Released: 2nd August 2004
Writers: Avril Lavigne / Butch Walker
Peak position: #5
Chart run: 5-8-9-16-28-31-41-48-66
Billboard Hot 100 chart run: 70-46-39-34-31-23-18-15-13-9-9-9-9-11-12-14-17-19-30-33-41-43- 49-47-44
Although very much marketed as the anti-Britney Spears during her debut album campaign, Avril Lavigne nonetheless found herself in a similar predicament to her pop “rivals” when she returned with her sophomore effort and dared to – shock, horror – grow up a little.
It would be remiss to suggest that pop stars who aren’t heavily involved in writing their own material are exempt from the “difficult second album” phenomenon. But generally, in that case, where record labels found a formula that works, they’d go back to the same writers/producers and commission further material. Or try and source alternatives, if they so desired. But when it comes to an act like Avril Lavigne, it isn’t quite so straightforward. She co-wrote every song on Let Go, and the album itself had a long gestation period, giving time for each song (potentially a life’s work at that point) to be perfected. Thus, when it came to a follow-up, the onus was on her to try and do the same with a shorter turnaround and higher expectations. That’s not an enviable position for any artist to be in.
And there really wasn’t much time afforded to Avril Lavigne whatsoever; less than ten months had elapsed between the final single from Let Go and the first single from Under My Skin. It’s also fair to say she didn’t necessarily opt for the easiest route. The Matrix were pivotal in helping write and produce Let Go, but there was a sense that their involvement was more of a compromise on the sound than Avril Lavigne would have liked. For her second album, she opted for an entirely new team of collaborators, and the initial reaction was tentative. The hooks were more subtle, the sound was a rawer and overall this was a markedly different Avril Lavigne to the one who’d burst into the charts a few years earlier. However, if there’s one song that perfectly captures her approach to this second album, then it’s My Happy Ending.
It may seem like a backhanded compliment, but the intro of the song is one of the best bits, although it’s certainly not the case that the rest of the track isn’t up to much. The echoed “Oh, oh” over the backing beat is such a great little production flourish. It’s typical of the less-is-more approach to the album in that it could easily have been more indulgent, but instead, it remains an addictive two-second tease for what’s to come.
Once into the song proper though, Avril Lavigne is firmly in break-up territory. However, this isn’t quite the raucous anthem one might expect. My Happy Ending bobs along with a gentle lilt; it’s a contemplative number, albeit one with a barely concealed layer of seething contempt running underneath it. The song excels when it approaches its subject matter from an observational perspective, such as the second verse: “You’ve got your dumb friends, I know what they say; they tell you I’m difficult, but so are they”. It’s here that My Happy Ending is at its most relatable and that is perhaps the most crucial aspect of this single: it showed that underneath the bratty punk-pop persona, Avril Lavigne was a skilled songwriter, and not immune from the realities of teenage heartbreak. Furthermore, she could craft a solid tune that stood tall even without the polished production values of The Matrix. There’s nowhere to hide on My Happy Ending; even the more climactic moments (“We were meant to be, supposed to be, but we lost i-i-i-it”) consist of little more than Avril Lavigne just stretching the melody ever so slightly. But it works very well, indeed.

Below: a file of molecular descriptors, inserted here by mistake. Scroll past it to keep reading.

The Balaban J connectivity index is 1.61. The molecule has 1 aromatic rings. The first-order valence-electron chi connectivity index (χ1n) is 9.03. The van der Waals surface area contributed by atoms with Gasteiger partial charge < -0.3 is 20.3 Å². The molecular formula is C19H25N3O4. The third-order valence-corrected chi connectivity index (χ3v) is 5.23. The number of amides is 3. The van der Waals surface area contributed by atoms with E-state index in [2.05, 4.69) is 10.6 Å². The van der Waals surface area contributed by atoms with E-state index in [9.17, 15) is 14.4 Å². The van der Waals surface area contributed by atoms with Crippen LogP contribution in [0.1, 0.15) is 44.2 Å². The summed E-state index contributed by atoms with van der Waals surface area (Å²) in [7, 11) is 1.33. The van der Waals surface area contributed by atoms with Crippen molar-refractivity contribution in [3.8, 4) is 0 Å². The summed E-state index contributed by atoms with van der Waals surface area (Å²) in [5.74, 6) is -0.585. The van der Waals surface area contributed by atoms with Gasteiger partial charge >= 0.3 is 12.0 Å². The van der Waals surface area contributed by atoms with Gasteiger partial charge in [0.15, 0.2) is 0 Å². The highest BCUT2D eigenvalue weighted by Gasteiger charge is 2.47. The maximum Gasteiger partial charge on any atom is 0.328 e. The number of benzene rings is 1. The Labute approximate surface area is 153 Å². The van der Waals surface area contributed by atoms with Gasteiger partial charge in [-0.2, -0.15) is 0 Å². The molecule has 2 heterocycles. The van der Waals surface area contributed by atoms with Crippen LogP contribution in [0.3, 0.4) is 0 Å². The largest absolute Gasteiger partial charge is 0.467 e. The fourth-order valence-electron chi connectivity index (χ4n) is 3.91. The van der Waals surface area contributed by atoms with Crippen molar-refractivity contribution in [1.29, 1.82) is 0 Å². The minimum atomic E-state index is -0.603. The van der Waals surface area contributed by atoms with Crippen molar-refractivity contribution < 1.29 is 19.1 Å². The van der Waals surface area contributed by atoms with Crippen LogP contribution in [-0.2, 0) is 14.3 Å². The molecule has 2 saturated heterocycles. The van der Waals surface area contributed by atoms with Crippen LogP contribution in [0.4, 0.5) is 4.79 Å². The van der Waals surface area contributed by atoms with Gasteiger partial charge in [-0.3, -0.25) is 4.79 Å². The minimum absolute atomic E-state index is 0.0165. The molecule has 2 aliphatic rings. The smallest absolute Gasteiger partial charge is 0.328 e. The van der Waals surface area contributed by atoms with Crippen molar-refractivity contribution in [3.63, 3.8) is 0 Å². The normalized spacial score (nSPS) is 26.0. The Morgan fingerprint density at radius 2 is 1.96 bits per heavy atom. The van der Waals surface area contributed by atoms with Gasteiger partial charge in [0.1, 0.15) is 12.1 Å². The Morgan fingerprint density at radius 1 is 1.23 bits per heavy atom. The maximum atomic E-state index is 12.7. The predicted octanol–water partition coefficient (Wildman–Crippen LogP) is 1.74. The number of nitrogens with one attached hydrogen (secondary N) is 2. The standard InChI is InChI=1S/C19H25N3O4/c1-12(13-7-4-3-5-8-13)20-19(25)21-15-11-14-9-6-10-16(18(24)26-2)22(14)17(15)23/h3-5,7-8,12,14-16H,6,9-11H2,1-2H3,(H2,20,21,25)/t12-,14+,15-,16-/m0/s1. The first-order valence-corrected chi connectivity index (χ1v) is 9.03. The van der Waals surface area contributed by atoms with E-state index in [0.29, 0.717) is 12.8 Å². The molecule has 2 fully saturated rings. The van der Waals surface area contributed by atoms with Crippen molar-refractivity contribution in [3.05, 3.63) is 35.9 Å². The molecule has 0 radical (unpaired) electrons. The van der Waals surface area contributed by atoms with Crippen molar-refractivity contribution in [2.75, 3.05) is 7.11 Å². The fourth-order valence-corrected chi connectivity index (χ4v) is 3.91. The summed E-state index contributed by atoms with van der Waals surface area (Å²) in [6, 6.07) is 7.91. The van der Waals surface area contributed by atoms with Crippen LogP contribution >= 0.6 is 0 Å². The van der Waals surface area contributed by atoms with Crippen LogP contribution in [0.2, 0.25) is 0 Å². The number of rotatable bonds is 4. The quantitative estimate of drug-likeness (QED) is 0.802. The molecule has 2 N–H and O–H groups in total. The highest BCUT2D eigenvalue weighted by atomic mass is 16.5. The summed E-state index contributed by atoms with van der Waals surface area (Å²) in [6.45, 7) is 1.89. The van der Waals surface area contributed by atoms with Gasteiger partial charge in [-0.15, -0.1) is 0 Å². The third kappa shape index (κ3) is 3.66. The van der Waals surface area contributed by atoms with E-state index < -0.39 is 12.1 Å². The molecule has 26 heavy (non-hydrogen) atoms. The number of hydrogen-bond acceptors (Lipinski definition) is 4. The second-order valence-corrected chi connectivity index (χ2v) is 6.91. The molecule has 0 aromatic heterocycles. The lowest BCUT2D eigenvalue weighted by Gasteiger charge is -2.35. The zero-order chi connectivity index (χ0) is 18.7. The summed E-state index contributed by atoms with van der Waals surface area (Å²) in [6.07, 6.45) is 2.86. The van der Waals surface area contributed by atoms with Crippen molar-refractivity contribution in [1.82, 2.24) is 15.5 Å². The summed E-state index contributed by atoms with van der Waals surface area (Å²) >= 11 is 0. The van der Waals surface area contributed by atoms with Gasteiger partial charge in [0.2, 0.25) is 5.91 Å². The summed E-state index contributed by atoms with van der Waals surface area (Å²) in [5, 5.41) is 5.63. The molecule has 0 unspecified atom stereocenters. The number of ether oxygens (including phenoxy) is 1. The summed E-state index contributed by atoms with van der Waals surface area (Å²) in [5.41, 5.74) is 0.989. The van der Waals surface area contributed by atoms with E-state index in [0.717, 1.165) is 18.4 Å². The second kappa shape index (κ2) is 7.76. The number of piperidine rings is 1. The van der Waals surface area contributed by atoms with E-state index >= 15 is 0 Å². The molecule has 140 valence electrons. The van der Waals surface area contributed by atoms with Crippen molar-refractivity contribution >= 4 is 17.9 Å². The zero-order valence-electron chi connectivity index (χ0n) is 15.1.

The music video for My Happy Ending is just about as emo as you can get, which is perfectly apt for the period in which it was released. Although perhaps not as immediately recognisable as the likes of Complicated or Girlfriend, it’s nonetheless a strong visual. It takes place in an abandoned cinema and shows Avril Lavigne watching memories of a relationship that ended badly. It’s framed beautifully, with scenes from the ‘movie’ transitioning back into the present day; the shots of her playing the piano as the film reels project around her are visually striking. Like the song though, the video is realised in a very modest manner, if not in the budget then certainly in the delivery. The concept could have been pushed a bit harder, and the piano scenes a little more indulgent. It’s not a completely radical departure, as Avril Lavigne still plays into her stereotype a bit; there’s an impressive array of scowling and casual vandalism littered throughout the video, as well as the obligatory scene where she jams with her band. But this feels like the toned-down evolution of everything that came before it, rather than a total departure.
In the UK, My Happy Ending matched the #5 peak of Avril Lavigne‘s previous single Don’t Tell Me. But that’s only half the story because looking at the single in the context of the album, it was a much more significant hit. Although Under My Skin debuted at #1, six weeks later it had already dipped to #33. The arrival of My Happy Ending saw a swift reversal in the album’s fortunes, causing it to rebound back into the top 10 for a further six weeks. In America, it was a similar story, if a little more clear-cut, since this was the only single from Under My Skin to make the top 10 at all and again prompted a similar chart bounce for the album. It’s entirely possible that without this single, the campaign would have been entirely front-loaded and then collapsed. Certainly, nothing else released from the album had such a direct and immediate impact.
Perhaps even more crucially though, My Happy Ending helped Avril Lavigne transition through that difficult second album and prove without a doubt that there was much more to her than a “sk8er boi” gimmick.